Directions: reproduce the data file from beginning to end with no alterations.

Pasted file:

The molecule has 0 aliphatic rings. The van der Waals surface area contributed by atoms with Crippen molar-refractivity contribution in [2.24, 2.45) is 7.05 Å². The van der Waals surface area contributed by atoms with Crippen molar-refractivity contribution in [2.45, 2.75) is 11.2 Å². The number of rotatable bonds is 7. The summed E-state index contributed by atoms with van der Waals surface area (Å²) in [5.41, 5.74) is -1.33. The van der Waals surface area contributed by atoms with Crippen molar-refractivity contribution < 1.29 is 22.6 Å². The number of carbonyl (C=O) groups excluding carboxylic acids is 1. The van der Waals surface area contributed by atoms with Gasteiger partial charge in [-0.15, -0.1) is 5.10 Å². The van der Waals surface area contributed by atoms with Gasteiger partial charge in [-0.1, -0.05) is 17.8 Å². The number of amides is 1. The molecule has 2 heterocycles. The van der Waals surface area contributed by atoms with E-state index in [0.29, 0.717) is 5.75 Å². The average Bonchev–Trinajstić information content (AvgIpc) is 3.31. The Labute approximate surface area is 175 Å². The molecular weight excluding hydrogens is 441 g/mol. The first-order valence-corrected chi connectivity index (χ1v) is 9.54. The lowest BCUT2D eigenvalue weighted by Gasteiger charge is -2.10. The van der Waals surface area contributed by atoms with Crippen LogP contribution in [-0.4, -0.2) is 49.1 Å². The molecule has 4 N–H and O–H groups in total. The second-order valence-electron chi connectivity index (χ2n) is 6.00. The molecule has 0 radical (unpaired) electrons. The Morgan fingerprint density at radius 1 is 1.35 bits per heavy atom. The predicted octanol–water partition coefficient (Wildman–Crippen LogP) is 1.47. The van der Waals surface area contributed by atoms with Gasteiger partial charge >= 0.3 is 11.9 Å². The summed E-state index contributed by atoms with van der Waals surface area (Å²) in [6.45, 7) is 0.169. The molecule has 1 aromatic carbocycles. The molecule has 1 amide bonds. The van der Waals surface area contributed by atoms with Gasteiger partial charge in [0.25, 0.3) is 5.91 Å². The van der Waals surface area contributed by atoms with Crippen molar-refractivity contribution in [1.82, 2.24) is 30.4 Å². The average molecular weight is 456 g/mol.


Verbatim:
The molecule has 0 aliphatic rings. The van der Waals surface area contributed by atoms with Crippen molar-refractivity contribution in [2.24, 2.45) is 7.05 Å². The van der Waals surface area contributed by atoms with Crippen molar-refractivity contribution in [2.45, 2.75) is 11.2 Å². The number of rotatable bonds is 7. The summed E-state index contributed by atoms with van der Waals surface area (Å²) in [5.41, 5.74) is -1.33. The van der Waals surface area contributed by atoms with Crippen molar-refractivity contribution < 1.29 is 22.6 Å². The number of carbonyl (C=O) groups excluding carboxylic acids is 1. The van der Waals surface area contributed by atoms with Gasteiger partial charge in [-0.15, -0.1) is 5.10 Å². The van der Waals surface area contributed by atoms with Gasteiger partial charge in [-0.1, -0.05) is 17.8 Å². The number of amides is 1. The molecule has 2 heterocycles. The van der Waals surface area contributed by atoms with E-state index in [0.29, 0.717) is 5.75 Å². The average Bonchev–Trinajstić information content (AvgIpc) is 3.31. The Labute approximate surface area is 175 Å². The molecular weight excluding hydrogens is 441 g/mol. The first-order valence-corrected chi connectivity index (χ1v) is 9.54. The lowest BCUT2D eigenvalue weighted by Gasteiger charge is -2.10. The van der Waals surface area contributed by atoms with Crippen LogP contribution in [-0.4, -0.2) is 49.1 Å². The molecule has 4 N–H and O–H groups in total. The second-order valence-electron chi connectivity index (χ2n) is 6.00. The molecule has 0 radical (unpaired) electrons. The Morgan fingerprint density at radius 1 is 1.35 bits per heavy atom. The predicted octanol–water partition coefficient (Wildman–Crippen LogP) is 1.47. The van der Waals surface area contributed by atoms with Gasteiger partial charge >= 0.3 is 11.9 Å². The summed E-state index contributed by atoms with van der Waals surface area (Å²) in [6.45, 7) is 0.169. The molecule has 1 aromatic carbocycles. The molecule has 1 amide bonds. The van der Waals surface area contributed by atoms with Gasteiger partial charge in [0.25, 0.3) is 5.91 Å². The van der Waals surface area contributed by atoms with Crippen molar-refractivity contribution in [1.82, 2.24) is 30.4 Å². The average molecular weight is 456 g/mol.